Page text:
- investors are subject to high costs or third-party payments made from the proceeds of the bond issue.
The current ban
The FCA’s TPI measures include:
- restricting the promotion of SIS to sophisticated investors or high-net-worth retail investors. This also introduced a requirement to conduct a preliminary assessment of the suitability of the SIS for the recipients of such promotions; and
- making it mandatory for marketing materials to include the date of approval together with prominent risk warnings which address:
- the high-risk nature of the SIS, including the risk of losing the entire capital invested and, where appropriate, the risk that ISA eligibility does not protect consumers from losing their invested money; and
- a summary of costs and charges, including any third-party payments made by the issuer that are deducted from the capital raised.
The restrictions on the financial promotion of SIS were implemented by Chapter 4.14 of the FCA Conduct of Business Sourcebook.
For more detail on the FCA’s TPI please read our previous alert at reedsmith.com.
Proposed changes to the current ban
Making the TPI rules permanent
The FCA proposes that firms will be permanently banned from approving or communicating financial promotions for SIS that are addressed to or likely to be received by a retail client. There are exceptions for promotions to certified/self-certified sophisticated investors or to certified high-net-worth retail investors, and for certain excluded communications.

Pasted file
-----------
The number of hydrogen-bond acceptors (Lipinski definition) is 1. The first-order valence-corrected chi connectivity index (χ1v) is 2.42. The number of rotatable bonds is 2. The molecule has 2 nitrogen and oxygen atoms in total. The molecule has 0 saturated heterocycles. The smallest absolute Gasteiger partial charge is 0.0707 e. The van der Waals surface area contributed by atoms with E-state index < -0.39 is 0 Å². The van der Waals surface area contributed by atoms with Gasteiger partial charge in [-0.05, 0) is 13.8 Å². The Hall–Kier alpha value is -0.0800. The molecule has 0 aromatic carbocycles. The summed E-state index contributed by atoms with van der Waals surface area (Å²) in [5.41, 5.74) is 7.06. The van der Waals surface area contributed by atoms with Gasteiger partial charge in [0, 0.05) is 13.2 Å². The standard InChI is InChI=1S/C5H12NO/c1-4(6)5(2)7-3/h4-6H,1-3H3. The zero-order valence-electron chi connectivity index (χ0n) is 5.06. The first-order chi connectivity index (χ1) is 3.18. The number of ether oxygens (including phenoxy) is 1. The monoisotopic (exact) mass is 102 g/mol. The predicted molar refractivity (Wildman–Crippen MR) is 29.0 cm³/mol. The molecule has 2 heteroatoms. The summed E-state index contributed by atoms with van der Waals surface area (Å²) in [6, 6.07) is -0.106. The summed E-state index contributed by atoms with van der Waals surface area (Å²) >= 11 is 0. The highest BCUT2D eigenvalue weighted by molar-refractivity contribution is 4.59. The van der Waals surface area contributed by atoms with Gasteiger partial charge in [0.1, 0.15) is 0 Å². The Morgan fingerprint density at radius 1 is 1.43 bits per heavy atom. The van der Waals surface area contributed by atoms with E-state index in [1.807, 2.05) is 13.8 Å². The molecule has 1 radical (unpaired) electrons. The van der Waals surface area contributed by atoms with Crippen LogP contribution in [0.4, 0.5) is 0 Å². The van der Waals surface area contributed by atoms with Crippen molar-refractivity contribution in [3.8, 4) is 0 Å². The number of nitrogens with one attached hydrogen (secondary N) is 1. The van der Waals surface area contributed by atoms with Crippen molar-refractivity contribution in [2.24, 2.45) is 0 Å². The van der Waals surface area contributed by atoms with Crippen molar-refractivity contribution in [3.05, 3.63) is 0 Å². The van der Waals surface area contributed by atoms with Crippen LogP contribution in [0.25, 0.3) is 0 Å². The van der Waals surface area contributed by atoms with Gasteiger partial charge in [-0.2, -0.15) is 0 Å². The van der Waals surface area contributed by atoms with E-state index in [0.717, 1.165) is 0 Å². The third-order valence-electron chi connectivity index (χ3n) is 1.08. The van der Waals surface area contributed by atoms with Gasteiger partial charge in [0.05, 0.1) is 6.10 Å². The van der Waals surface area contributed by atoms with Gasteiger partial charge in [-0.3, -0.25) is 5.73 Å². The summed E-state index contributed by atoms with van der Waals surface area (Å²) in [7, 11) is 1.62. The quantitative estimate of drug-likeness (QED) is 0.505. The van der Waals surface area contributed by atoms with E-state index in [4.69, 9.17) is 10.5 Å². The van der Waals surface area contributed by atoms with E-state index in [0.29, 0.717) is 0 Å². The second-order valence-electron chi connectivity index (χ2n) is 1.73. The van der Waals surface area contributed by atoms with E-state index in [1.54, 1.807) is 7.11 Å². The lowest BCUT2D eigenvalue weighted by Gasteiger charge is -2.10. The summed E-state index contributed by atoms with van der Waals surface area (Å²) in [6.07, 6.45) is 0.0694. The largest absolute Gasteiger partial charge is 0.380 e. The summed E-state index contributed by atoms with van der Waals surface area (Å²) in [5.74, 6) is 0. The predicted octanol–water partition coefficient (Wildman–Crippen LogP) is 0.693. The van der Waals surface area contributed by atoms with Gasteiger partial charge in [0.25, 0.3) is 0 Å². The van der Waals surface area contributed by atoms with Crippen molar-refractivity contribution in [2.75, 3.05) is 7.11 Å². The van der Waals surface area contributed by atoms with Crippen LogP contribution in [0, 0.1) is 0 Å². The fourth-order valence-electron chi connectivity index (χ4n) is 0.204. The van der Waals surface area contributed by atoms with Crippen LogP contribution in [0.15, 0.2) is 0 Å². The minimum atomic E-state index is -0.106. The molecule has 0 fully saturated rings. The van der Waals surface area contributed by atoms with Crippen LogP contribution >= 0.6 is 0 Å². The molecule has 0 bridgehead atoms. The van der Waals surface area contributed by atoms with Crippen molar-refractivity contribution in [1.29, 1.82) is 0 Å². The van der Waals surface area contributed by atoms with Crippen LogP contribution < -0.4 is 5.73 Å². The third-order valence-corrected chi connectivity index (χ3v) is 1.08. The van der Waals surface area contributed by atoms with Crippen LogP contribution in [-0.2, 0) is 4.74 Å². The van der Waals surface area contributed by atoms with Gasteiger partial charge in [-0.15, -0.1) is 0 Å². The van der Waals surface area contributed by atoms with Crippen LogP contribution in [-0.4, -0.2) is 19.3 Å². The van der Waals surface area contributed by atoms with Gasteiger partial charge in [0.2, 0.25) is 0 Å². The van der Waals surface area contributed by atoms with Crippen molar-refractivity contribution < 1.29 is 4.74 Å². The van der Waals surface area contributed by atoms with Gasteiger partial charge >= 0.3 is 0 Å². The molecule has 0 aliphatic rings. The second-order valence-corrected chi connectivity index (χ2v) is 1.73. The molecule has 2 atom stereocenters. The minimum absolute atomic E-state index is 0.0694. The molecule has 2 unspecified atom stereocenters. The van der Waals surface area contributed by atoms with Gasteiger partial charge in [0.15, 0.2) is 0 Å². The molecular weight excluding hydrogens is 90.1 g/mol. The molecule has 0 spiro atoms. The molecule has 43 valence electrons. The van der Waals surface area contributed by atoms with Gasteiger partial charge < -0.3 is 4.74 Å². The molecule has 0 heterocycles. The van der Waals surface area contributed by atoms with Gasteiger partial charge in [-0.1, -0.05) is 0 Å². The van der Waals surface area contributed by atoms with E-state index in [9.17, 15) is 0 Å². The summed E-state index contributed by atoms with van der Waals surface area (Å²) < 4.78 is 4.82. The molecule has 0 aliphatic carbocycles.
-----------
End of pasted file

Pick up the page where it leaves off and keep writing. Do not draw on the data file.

Where a firm communicates promotions to certified/self-certified sophisticated investors or certified high-net-worth retail investors, it will be required to comply with the TPI measures relating to the promotion of SIS.
Expanding the scope to listed bonds which are not regularly traded
The FCA has noted that the damage caused by speculative mini-bonds can also occur in the case of some listed bonds that are very illiquid and have similar features to SIS. The FCA is concerned about the increasing prevalence of HRIs often being marketed to retail investors by small or start-up companies that are unable to raise funds through traditional routes (banks or institutional investors). In order to tackle this issue, the FCA has proposed expanding the scope of the permanent ban to include listed bonds that are not regularly traded and have similar features to SIS.
Clarification of how promotions are restricted for SIS
In response to some confusion among market participants as to the nature of the marketing restriction and how promotions can be made, the FCA has confirmed that preliminary suitability assessments must be conducted before the potential investor receives any promotional material. Practically, this means firms should not display promotional material relating to SIS on a webpage which is accessible to potential investors prior to a ‘vetting’ of the investor. Prospective retail investors must be identified as falling into an exempt category (certified/self-certified sophisticated or certified high-net-worth retail) before being able to access promotional material.